This type of decision can have large ramifications to the design and architecture of the system in question: whether updates need to be immediately or eventually consistent, what types of standbys and fail-overs are necessary, and what types of deployments can be supported, just to name a few. When a system is first created, defining the service level up front can act as an enabling constraint; if it’s determined that a system need only support 100000 QPS, the design considerations and complexity that must be taken into account are far simpler than those for a system that must support one hundred million or more.

As time passes, however, the system will continue to evolve, and could potentially reach a point where being forced to maintain even the 100000 QPS level becomes restrictive given new required functionality. When originally selected, the constraint enabled a simpler design, but as the number of users and desired functionality grows, the constraint becomes externally-enforced, making it restrictive. Understanding how constraints are likely to impact a system as it changes over time can help to decide which constraints should be designed against as a core property of the system and which should be treated only as ancillary considerations.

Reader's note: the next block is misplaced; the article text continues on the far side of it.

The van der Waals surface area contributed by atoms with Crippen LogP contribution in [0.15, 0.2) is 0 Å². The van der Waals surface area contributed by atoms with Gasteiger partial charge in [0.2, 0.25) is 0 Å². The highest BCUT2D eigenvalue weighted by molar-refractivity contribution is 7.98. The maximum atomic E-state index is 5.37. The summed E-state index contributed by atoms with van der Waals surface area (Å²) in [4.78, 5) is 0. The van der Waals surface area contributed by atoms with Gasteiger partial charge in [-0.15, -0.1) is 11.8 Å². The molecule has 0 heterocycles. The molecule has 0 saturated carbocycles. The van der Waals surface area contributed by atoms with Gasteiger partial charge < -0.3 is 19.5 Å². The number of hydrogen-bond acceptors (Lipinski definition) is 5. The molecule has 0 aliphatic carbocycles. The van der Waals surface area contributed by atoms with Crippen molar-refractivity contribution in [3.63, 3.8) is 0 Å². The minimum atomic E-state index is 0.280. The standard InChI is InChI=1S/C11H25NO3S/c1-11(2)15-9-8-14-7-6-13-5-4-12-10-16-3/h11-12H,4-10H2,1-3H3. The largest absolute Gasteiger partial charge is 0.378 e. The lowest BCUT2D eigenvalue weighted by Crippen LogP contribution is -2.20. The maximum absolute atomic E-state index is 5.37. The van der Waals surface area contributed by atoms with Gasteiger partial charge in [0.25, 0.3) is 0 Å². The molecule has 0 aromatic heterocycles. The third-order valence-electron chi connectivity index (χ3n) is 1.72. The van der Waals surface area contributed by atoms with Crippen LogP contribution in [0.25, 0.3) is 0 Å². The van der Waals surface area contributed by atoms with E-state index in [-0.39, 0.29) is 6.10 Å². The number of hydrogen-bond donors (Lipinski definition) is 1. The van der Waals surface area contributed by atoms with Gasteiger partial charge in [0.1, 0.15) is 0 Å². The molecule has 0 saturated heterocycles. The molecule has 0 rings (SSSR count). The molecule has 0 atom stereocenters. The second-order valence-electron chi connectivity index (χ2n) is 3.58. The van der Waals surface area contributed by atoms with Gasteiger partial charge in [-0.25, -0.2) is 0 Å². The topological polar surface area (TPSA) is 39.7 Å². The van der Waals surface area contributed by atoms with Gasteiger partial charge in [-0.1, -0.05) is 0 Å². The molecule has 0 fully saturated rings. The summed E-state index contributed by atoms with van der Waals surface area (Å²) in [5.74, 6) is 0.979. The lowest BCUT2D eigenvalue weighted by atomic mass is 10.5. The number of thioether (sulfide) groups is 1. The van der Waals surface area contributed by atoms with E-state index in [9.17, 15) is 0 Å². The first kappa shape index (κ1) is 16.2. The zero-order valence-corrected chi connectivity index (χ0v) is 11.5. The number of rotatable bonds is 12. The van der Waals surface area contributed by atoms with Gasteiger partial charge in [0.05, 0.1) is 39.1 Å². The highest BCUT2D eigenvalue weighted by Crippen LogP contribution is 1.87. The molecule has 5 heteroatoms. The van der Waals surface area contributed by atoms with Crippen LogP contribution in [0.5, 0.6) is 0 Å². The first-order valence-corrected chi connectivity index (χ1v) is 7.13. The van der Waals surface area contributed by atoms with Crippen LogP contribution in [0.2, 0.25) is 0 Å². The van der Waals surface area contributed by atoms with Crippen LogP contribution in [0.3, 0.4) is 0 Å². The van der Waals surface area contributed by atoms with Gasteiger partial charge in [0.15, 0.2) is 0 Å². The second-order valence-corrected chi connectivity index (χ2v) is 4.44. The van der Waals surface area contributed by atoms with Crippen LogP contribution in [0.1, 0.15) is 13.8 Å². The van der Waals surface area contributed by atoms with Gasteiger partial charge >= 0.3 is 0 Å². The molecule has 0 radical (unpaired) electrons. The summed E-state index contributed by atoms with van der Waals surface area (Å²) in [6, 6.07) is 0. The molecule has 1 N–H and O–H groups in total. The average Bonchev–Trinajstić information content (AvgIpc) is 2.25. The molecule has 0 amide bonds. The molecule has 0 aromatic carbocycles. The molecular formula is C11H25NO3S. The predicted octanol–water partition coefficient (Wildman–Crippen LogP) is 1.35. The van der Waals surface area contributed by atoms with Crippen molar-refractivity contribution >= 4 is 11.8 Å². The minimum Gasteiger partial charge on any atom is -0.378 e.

Ultimately, managing complexity is one of the most important parts of software engineering, and thinking about constraints is only one tool among many that we have to help us think about the systems that we’re responsible for. We should search for enabling constraints that allow us to simplify the designs and implementations of our systems. We must also recognize that a constraint that enables when a system is first designed can eventually become a restriction with significant negative impact if proper care isn’t exercised.

It’s almost always a good idea to pay attention to that constraints that you’re working against and how they influence your decision making.